Custom Search

Monday, November 28, 2016

National Day of Mourning

Having been born into this world as part Cherokee and part White man American I must say I am proud to be an American but I am as much proud to be Cherokee. Being accepted into and learning more about the Cherokee ways of life later in life I must say this gave me a different outlook on life. The National Day of Mourning is a day to protest hosted since 1970 by the Native Americans of New England. It occurs on the fourth Thursday of November (which is also Thanksgiving in the U.S.)

The National Holiday of Thanksgiving is not a celebration but a reminder of a time in history that Native Americans would rather forget. The sufferings of yesteryear and those that still continue are part of the day of mourning but more importantly are the Native ancestors and their struggle through life. There is much more to American history than what is taught in the schools. The Day of Mourning is hosted and organized by Native American activism and general cultural protests. Through the Day of Mourning revisions of the U.S. history have taken place as well as an appreciation to the Native American culture. The Day of Mourning and protest of Native Americans will continue for how long.....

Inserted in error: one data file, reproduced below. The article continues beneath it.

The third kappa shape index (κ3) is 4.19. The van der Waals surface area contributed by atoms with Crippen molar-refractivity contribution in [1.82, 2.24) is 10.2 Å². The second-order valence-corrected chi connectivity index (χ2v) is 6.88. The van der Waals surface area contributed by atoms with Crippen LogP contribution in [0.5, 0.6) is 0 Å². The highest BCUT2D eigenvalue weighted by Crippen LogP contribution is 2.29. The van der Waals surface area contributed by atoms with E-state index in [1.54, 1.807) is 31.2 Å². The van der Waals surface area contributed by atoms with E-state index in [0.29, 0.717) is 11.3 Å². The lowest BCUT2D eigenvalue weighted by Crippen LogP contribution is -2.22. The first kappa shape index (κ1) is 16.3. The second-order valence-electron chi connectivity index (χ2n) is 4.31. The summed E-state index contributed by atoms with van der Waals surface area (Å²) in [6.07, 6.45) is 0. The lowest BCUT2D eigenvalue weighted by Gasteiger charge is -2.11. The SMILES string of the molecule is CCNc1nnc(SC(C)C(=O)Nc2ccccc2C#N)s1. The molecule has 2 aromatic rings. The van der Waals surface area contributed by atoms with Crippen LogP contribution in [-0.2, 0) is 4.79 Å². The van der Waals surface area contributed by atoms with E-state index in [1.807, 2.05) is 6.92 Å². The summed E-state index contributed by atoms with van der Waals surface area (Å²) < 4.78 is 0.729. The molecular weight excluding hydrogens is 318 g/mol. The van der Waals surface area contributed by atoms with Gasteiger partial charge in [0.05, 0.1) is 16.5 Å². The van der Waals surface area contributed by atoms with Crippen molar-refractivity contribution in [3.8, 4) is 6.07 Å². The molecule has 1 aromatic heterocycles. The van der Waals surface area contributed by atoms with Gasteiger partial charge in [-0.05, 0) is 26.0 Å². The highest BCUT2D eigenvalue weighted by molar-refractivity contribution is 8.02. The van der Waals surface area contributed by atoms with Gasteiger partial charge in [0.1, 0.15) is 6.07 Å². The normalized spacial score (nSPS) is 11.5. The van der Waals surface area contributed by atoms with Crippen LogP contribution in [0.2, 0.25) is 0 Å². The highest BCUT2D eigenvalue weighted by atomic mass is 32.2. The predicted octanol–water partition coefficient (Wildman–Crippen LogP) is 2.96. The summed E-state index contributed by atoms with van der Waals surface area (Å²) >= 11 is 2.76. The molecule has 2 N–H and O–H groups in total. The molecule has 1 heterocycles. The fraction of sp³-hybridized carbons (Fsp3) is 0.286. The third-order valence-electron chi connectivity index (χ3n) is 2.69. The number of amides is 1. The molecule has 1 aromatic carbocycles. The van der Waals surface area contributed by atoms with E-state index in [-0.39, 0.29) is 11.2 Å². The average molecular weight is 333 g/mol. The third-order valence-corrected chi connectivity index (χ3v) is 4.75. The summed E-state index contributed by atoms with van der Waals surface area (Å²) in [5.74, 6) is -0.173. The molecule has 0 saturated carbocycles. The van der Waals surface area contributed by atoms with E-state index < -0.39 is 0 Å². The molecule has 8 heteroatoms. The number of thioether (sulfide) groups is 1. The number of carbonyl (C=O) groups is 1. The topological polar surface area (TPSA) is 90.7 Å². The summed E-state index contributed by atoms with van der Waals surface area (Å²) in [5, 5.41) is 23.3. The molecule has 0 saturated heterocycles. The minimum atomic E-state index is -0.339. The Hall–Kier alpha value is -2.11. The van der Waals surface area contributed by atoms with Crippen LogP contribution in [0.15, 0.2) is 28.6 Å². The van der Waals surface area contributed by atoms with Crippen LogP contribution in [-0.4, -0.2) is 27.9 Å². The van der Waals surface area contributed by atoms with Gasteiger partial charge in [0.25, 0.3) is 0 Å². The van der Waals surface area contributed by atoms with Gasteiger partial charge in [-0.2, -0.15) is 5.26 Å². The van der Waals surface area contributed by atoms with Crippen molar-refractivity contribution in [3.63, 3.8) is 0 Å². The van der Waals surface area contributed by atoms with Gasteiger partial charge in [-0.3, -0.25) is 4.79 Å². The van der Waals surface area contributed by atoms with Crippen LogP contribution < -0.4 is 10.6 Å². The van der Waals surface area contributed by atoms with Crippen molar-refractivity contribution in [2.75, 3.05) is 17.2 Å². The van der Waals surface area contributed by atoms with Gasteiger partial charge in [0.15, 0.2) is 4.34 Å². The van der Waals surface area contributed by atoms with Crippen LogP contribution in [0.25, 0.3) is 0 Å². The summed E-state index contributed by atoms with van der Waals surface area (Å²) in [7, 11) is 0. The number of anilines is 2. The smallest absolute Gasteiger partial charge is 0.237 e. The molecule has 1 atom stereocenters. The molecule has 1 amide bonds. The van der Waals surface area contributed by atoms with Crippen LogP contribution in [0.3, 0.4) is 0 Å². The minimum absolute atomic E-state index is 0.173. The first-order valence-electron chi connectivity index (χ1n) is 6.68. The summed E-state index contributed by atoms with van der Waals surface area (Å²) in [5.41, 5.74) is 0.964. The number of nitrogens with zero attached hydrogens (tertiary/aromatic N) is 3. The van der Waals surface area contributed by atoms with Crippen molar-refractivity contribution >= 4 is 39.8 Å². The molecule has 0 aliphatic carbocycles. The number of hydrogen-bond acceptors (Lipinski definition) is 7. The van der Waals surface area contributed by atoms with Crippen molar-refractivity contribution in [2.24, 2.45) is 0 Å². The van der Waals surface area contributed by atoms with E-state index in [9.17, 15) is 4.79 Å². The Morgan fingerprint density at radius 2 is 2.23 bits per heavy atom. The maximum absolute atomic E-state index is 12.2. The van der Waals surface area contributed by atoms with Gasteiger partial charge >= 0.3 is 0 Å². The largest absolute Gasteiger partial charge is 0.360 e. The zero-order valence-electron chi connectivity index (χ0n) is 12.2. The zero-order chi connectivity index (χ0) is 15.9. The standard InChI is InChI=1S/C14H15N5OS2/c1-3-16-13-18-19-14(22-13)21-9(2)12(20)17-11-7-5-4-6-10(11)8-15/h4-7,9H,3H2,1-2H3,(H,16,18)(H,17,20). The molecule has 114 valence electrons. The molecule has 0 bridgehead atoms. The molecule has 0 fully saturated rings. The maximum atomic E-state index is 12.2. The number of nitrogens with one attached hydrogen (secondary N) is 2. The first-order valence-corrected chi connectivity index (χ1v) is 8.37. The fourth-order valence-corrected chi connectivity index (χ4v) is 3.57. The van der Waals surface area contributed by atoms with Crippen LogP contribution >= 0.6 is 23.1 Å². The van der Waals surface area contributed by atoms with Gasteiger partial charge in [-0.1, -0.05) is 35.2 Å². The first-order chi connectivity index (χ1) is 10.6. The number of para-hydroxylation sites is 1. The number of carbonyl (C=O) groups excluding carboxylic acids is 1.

Some ask us: Will you ever stop protesting? Some day we will stop protesting: We will stop protesting when the merchants of Plymouth are no longer making millions of dollars off the blood of our slaughtered ancestors. We will stop protesting when we can act as sovereign nations on our own land without the interference of the Bureau of Indian Affairs and what Sitting Bull called the "favorite ration chiefs". When corporations stop polluting our mother, the earth. When racism has been eradicated. When the oppression of Two-Spirited people is a thing of the past. We will stop protesting when homeless people have homes and no child goes to bed hungry. When police brutality no longer exists in communities of color. We will stop protesting when Leonard Peltier and Mumia Abu-Jamal and the Puerto Rican independentistas and all the political prisoners are free. Until then, the struggle will continue.
Moonanum James, 29th National Day of Mourning November 1998

No comments:

Post a Comment

I love comments so if you have a minute leave me your thoughts on the above post